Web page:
Turkey’s Higher Education Board has suspended a total of 5,342 personnel from state and private universities over the probe into the 15 July failed coup attempt, believed to have been masterminded by the Fethullahist Terrorist Organization, reports Hurriyet Daily News.
The Centers for Disease Control has decided to slap a fine of NT$1 million (US$31,800) on National Defense University for forcing an HIV-positive student out of university in 2013, reports Focus Taiwan.
Amid concerns over the Brexit vote and reports that the new United Kingdom Prime Minister Theresa May is set to make student visa norms even more strict, it is no surprise that Indian students are looking at other options when planning overseas education, reports The Economic Times.
BRICS will be unable to launch its showpiece network university in 2016 as foundational issues are yet to be resolved, writes Kallol Bhattacherjee for The Hindu.
The vice-chancellor of the University of Sydney says it is “immoral” that Australia relies on high-fee paying international students from poor families to prop up a broken funding system, writes Harry Pearl for the Daily Mail.
Dr Lee Adam, education research fellow at the University of Otago, finds that universities might need to consider their plagiarism policies and how they might “influence or confuse students in counterproductive ways”, writes John Elmes for Times Higher Education.
The recently inaugurated University of Rojava in Syria’s northeastern Qamishli city called on qualified academics to join its staff in order to help in accomplishing its ambitions as the first university in Syria’s Kurdish region, reports ARA News.
Controversial new proposals to increase the powers and influence of faculty deans at the University of Hong Kong in the hiring of academics have been watered down, but still keep power in the hands of top management, writes Danny Lee for South China Morning Post.
The Ministry of Education and Training has set itself an ambitious goal of making English the second language at universities across Vietnam, reports VietnamNet Bridge.
A strong push towards becoming more ‘international’ is drawing more Malaysian students to enrol in Taiwanese universities, writes Rebecca Rajaendram for The Star.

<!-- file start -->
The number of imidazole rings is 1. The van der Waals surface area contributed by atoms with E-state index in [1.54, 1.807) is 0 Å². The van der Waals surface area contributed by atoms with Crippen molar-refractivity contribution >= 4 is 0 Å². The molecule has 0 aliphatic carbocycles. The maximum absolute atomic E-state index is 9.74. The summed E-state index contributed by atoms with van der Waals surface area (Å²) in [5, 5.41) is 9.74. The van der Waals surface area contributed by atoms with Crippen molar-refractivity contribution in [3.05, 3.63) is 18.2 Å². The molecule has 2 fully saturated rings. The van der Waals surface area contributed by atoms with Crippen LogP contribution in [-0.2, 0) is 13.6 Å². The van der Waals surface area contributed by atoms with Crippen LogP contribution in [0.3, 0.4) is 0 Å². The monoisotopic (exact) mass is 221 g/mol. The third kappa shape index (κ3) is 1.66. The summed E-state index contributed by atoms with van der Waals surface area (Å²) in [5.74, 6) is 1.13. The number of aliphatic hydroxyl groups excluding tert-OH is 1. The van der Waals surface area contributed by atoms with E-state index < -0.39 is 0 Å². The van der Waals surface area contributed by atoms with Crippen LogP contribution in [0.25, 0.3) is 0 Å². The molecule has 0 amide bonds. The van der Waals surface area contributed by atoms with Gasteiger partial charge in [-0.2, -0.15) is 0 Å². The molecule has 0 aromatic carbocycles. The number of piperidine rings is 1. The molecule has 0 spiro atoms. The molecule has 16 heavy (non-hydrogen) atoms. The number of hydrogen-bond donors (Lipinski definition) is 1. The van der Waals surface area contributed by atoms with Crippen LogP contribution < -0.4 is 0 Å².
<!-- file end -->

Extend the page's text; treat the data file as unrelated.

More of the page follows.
While Brazil counts the cost of hosting the Olympic Games, the country is shutting its biggest universities due to a lack of funds, reports ABC Net.
Earning a college degree can be a pathway to higher wages and better employment opportunities, but for those who fail to graduate, those prospects quickly fade. And at a time when a majority of students finance their education with loans, dropping out comes with greater risks, writes Danielle Douglas-Gabriel for The Washington Post.
Half of young people who say they are likely to go to university are worried about the cost of higher education, according to a recent poll published by the Sutton Trust educational charity, writes Sally Weale for the Guardian.
The number of Indian students going overseas for undergraduate and postgraduate studies is expected to increase by 50% over the next five years due to a manifold increase in their family incomes, reports the Press Trust of India.
An Education Trust report shows that the top 4% of colleges and universities hold three quarters of all endowment wealth in higher education, yet four in five of those 138 institutions expect the neediest families to hand over more than 60% of their income to cover the cost of attendance, writes Danielle Douglas-Gabriel for The Washington Post.
Over a third of all international students who graduated from Dutch universities have remained in the Netherlands five years later, according to a report from EP-Nuffic on the rate of retention of foreign students, writes Natalie Marsh for The PIE News.
Data shows that private schools extended their lead over state schools in getting pupils into England's universities after higher fees were introduced, reports Hannah Richardson for the BBC.
South African universities are currently struggling financially and the situation is worsened by the huge, ballooning debt owed to the institutions by students, the Commission of Inquiry into Higher Education and Training chaired by Justice Jonathan Arthur Heher heard last week, reports Africa News Agency.
Finnish universities have agreed on common measures to protect Turkish researchers working in Finland from being purged in the aftermath of the coup attempt in Turkey, reports Xinhua.
The American University of Afghanistan was expected to reopen last week, days after being closed in the wake of the kidnapping of two teachers, reports Reuters.
Twenty-three universities are facing enrolment shortfalls this year, with six private institutions seeing only half of their expected numbers, a trend some experts said was a direct result of the nation’s declining birth rate, write Wu Po-hsuan and Willian Hetherington for Taipei Times.
The bill to convert six out of the 10 polytechnics into fully-fledged universities received the unanimous approval of Ghanaian legislators on 3 August, reports Ghana Web.
The heads of academic institutions warned last week that the opening of the upcoming academic year would be in jeopardy if planned budget cuts to the higher education system were to pass, reports The Jerusalem Post.
A new Grattan Institute report shows that while government and industry are urging more young people to study STEM – science, technology, engineering and mathematics – courses, science graduates have a hard time finding their first job, writes Tim Dodd for the Australian Financial Review.
Elite universities are offering ‘buy-one-get-one-free’ degrees to lure A-grade students, it has emerged, as they ramp up their efforts to attract top-flight students, writes Javier Espinoza for The Telegraph.